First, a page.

Tuesday, 31 July 2012

Events: Tate Modern’s Damien Hirst Retrospective, London

Damien Hirst first came to public attention in London in 1988 when he conceived and curated Freeze, an exhibition in a disused warehouse which showed his work and that of his friends and fellow students at Goldsmiths College. In the nearly quarter of a century since that pivotal show, Hirst has become one of the most influential artists of his generation.

Chelsie: I am desperate to visit the 'Damien Hirst Retrospective Exhibition' as this will include all of his works, from his earliest creations to his most controversial over the last two decades. It is Hirst, whom turned the old age notion of being a skint aritist suffering for thier art around, becoming a household name and in turn as wealthy as the actors, rock stars and heirs he parties with. Hirst is truly an heir to the Warholian dream. To create Hirst's works money is needed from the slaughter and shipping of animals, to the creation of tanks that house them. 'For the love of god' his most expensive and flashiest work, throws his wealth in our face as it encapsulates all that he's about death and decay what remains when the flesh is gone. Yet we are removed somewhat by what the true iconography of a skull is; as he turns a garish motif into a symbol of status with natural products that are meant to last forever. 

Beauty within nature is also an evident theme. In Hirst's butterfly works, from his mosaics formed with the wings of the deceased to the butterfly room in which the insects emerge from their cocoons to flutter, fly, get drunk on fruits and then die they are essentially reborn to die. The Calves, cows & sheep suspended in time & space could be remembrance of their existence as is a reminder that we to will be somewhere calm & clear with only a grave stone or urn to celebrate what we was.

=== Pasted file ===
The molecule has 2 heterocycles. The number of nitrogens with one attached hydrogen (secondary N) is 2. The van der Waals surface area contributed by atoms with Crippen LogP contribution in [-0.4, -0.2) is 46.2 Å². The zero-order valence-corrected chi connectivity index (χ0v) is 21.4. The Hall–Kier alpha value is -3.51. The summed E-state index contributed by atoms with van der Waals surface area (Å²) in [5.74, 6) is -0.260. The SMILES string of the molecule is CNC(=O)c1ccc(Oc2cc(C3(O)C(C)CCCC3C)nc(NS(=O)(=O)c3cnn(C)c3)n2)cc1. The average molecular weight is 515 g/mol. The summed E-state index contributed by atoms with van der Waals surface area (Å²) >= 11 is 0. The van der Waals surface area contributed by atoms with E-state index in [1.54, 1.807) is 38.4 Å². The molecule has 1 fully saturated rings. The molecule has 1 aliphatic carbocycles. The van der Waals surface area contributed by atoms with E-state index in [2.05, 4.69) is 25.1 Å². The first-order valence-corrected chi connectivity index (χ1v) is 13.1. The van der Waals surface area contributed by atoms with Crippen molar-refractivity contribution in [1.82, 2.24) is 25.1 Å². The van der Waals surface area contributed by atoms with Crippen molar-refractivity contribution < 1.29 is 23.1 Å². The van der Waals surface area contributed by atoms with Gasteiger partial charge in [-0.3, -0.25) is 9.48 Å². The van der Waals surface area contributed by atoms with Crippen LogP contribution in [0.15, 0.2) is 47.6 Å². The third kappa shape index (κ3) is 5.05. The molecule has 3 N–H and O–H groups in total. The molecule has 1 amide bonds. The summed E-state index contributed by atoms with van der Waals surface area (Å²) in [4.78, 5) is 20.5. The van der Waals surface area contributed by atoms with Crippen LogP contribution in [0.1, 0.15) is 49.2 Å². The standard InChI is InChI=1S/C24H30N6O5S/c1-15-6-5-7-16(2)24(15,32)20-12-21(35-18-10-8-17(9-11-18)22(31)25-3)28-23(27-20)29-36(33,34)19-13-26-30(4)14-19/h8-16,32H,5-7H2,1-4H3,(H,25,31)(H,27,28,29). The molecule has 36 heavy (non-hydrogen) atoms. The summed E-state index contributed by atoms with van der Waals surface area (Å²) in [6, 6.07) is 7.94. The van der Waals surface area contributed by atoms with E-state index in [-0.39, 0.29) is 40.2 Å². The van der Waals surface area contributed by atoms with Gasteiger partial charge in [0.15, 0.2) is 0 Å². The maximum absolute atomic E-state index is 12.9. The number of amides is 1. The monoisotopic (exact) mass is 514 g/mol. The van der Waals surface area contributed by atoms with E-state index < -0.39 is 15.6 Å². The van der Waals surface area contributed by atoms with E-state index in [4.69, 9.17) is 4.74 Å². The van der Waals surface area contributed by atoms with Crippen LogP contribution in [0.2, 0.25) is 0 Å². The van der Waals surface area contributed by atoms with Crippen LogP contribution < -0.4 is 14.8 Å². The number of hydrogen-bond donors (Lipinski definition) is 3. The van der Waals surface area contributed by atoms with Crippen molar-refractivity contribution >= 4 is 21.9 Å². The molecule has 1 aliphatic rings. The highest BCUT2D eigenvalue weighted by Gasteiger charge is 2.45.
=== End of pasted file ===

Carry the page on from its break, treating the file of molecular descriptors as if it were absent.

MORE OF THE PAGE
Possibly the point of repetition is that Hirst's work is repetitive, ideas that are one long extension and series all around the same themes of death, decay preservation, religion and wealth. The human condition and all we hope for yet also all we fear allowing beauty to be found in the unsettling.

Verdict- Intriguing at best to see one of the worlds most famous artists work from the past two decades rounded up and allow a cohesive insight into his world there is a clear sense of direction within Hirst's ideas, concepts and artworks which shows evidently and allows for a precise conversation. Love or Loathe Damien is clearly a very smart man and has something to say whilst impacting, dividing and changing the contemporary art world in the process.

Damien Hirst at Tate Modern, SE1 (020 7887 8888, tate.org.uk) until September 9. Open Sun-Thurs, 10am-6pm; Fri-Sat, 10am-10pm. Admission £15.50

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